Fish Dine by Carefully Monitored Light
Kathleen G. Tatterson
Do the gilled inhabitants of Georges Bank, an important feeding and spawning ground just east of Cape Cod, Mass., prefer to take their meals at high noon, or are their appetites whetted by the ambiance of a sunset or the moonlight?
Researchers mount International Light's photodiode irradiance sensor on a conductivity temperature-depth rosette frame for deployment.
Researchers at Woods Hole Oceanographic Institute in Woods Hole, Mass., are using International Light's photodiode irradiance sensor to study the feeding habits of larval cod as part of US GLOBEC, a project funded by the National Science Foundation and the National Oceanic and Atmospheric Administration. The program seeks to determine how global climate change can affect the distribution, abundance and production of animals in the sea. Jeff Van Keuren and Scott Gallager at the institution are looking at how light quality and quantity within the water column affect how larval cod capture prey.
Light conditions vary with the position of the sun and climatic factors such as amount of cloud cover, wave conditions and timing of stratification. Gallager and Van Keuren turned to International Light Inc. for equipment to monitor these changing light conditions. The research team is using International Light's CEDE silicon and SED005 GaAsP photodiode detectors and an IL1700 radiometer to do the job.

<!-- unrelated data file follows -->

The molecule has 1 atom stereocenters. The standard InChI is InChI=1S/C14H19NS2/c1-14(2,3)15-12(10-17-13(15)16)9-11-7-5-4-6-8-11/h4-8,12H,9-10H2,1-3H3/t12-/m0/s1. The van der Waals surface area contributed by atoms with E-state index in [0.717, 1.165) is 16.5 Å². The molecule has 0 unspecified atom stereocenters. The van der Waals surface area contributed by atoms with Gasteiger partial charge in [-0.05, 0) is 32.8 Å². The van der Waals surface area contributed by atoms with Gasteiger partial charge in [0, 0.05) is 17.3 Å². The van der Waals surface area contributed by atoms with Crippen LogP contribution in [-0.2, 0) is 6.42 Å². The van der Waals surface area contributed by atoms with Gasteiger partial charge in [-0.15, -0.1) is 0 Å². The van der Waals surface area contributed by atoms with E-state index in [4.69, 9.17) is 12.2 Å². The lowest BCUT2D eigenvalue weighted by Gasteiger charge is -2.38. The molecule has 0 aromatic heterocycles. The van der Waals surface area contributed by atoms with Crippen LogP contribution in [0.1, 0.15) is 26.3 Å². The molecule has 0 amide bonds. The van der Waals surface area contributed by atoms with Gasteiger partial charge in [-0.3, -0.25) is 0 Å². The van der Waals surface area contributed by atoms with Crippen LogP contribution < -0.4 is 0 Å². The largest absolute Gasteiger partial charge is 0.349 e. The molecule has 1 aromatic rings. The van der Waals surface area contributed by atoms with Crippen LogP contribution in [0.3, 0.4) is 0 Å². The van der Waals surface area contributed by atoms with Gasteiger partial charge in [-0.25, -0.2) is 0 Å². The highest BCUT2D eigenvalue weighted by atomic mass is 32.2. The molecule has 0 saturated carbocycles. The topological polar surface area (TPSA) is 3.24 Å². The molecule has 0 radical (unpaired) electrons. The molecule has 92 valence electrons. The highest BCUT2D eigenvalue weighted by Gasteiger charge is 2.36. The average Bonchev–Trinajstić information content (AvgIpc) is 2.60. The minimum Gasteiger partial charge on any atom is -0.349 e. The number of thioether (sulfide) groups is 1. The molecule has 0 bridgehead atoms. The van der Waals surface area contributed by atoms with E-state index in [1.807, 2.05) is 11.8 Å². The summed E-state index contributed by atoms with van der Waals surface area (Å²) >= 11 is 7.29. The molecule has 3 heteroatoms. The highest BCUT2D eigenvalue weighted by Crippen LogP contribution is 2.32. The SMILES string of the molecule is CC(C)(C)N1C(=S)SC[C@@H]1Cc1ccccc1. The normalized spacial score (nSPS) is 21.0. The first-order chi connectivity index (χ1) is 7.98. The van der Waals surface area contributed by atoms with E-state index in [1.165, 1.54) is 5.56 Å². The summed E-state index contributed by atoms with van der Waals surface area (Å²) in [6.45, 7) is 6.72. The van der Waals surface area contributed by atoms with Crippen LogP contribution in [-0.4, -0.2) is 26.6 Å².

"International Light's line of photodiode detectors and radiometers were selected for use due to their accuracy, large dynamic range, ease of use and cost," said Van Keuren. "The modular nature and small size of the sensors and the wide selection of available filters and accessories also factored into the selection of these detectors." Special filters added to each sensor limit the measured irradiance to the relative amounts of the wavelengths that the fish can see -- a waveband centered near 520 nm.
To measure light attenuation, the researchers attach these sensors to a frame and lower them through the water column while recording how the irradiance level drops off as the depth changes. To continuously monitor surface irradiance within this same spectral waveband, a matched set of sensors sits as high up on the research vessel as possible to avoid any shadows from the ship itself.
Data collected thus far suggests that the fish have an optimal range of irradiance levels within which they can use their vision to seek out prey. In addition, light shifts caused by the time of day, the amount of cloud cover and the season all appear to play a role in feeding ability. The scientists are confident that these results will provide clues about how changes in the Earth's climate affect marine species.
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